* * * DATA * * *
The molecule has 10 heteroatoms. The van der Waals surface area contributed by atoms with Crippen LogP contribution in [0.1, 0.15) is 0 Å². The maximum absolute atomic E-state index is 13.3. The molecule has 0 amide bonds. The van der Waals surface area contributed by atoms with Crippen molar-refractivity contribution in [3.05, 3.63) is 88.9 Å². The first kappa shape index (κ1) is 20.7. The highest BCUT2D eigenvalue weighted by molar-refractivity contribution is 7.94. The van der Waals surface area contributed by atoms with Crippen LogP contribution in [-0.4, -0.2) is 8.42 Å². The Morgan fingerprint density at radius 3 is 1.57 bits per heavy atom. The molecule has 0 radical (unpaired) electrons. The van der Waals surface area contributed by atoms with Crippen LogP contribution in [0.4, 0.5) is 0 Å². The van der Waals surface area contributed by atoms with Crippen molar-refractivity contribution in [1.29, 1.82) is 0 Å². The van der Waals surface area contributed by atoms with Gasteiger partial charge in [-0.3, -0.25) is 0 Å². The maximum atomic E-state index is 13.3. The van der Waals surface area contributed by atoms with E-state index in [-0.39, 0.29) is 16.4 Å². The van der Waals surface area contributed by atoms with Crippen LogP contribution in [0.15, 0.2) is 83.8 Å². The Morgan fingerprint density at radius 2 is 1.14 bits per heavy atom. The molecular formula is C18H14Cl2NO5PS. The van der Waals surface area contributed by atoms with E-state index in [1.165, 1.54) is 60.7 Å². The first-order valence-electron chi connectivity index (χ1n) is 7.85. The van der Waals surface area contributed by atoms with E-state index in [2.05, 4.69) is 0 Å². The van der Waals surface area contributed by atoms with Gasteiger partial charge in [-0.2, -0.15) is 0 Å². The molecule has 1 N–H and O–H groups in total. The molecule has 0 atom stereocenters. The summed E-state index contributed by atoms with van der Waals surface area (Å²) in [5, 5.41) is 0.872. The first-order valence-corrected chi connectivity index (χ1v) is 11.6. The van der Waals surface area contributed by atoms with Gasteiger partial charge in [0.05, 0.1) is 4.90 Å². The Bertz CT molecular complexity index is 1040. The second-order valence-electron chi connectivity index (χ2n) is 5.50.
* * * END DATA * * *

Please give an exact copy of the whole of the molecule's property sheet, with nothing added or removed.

The molecule has 10 heteroatoms. The van der Waals surface area contributed by atoms with Crippen LogP contribution in [0.1, 0.15) is 0 Å². The maximum absolute atomic E-state index is 13.3. The molecule has 0 amide bonds. The van der Waals surface area contributed by atoms with Crippen molar-refractivity contribution in [3.05, 3.63) is 88.9 Å². The first kappa shape index (κ1) is 20.7. The highest BCUT2D eigenvalue weighted by molar-refractivity contribution is 7.94. The van der Waals surface area contributed by atoms with Crippen LogP contribution in [-0.4, -0.2) is 8.42 Å². The Morgan fingerprint density at radius 3 is 1.57 bits per heavy atom. The molecule has 0 radical (unpaired) electrons. The van der Waals surface area contributed by atoms with Crippen LogP contribution in [0.4, 0.5) is 0 Å². The van der Waals surface area contributed by atoms with Crippen molar-refractivity contribution in [1.29, 1.82) is 0 Å². The van der Waals surface area contributed by atoms with Gasteiger partial charge in [-0.3, -0.25) is 0 Å². The maximum atomic E-state index is 13.3. The van der Waals surface area contributed by atoms with E-state index in [-0.39, 0.29) is 16.4 Å². The van der Waals surface area contributed by atoms with Crippen LogP contribution in [0.15, 0.2) is 83.8 Å². The Morgan fingerprint density at radius 2 is 1.14 bits per heavy atom. The molecular formula is C18H14Cl2NO5PS. The van der Waals surface area contributed by atoms with E-state index in [1.165, 1.54) is 60.7 Å². The first-order valence-electron chi connectivity index (χ1n) is 7.85. The van der Waals surface area contributed by atoms with E-state index in [2.05, 4.69) is 0 Å². The van der Waals surface area contributed by atoms with Gasteiger partial charge in [-0.2, -0.15) is 0 Å². The molecule has 1 N–H and O–H groups in total. The molecule has 0 atom stereocenters. The summed E-state index contributed by atoms with van der Waals surface area (Å²) in [5, 5.41) is 0.872. The first-order valence-corrected chi connectivity index (χ1v) is 11.6. The van der Waals surface area contributed by atoms with Gasteiger partial charge in [0.05, 0.1) is 4.90 Å². The Bertz CT molecular complexity index is 1040. The second-order valence-electron chi connectivity index (χ2n) is 5.50.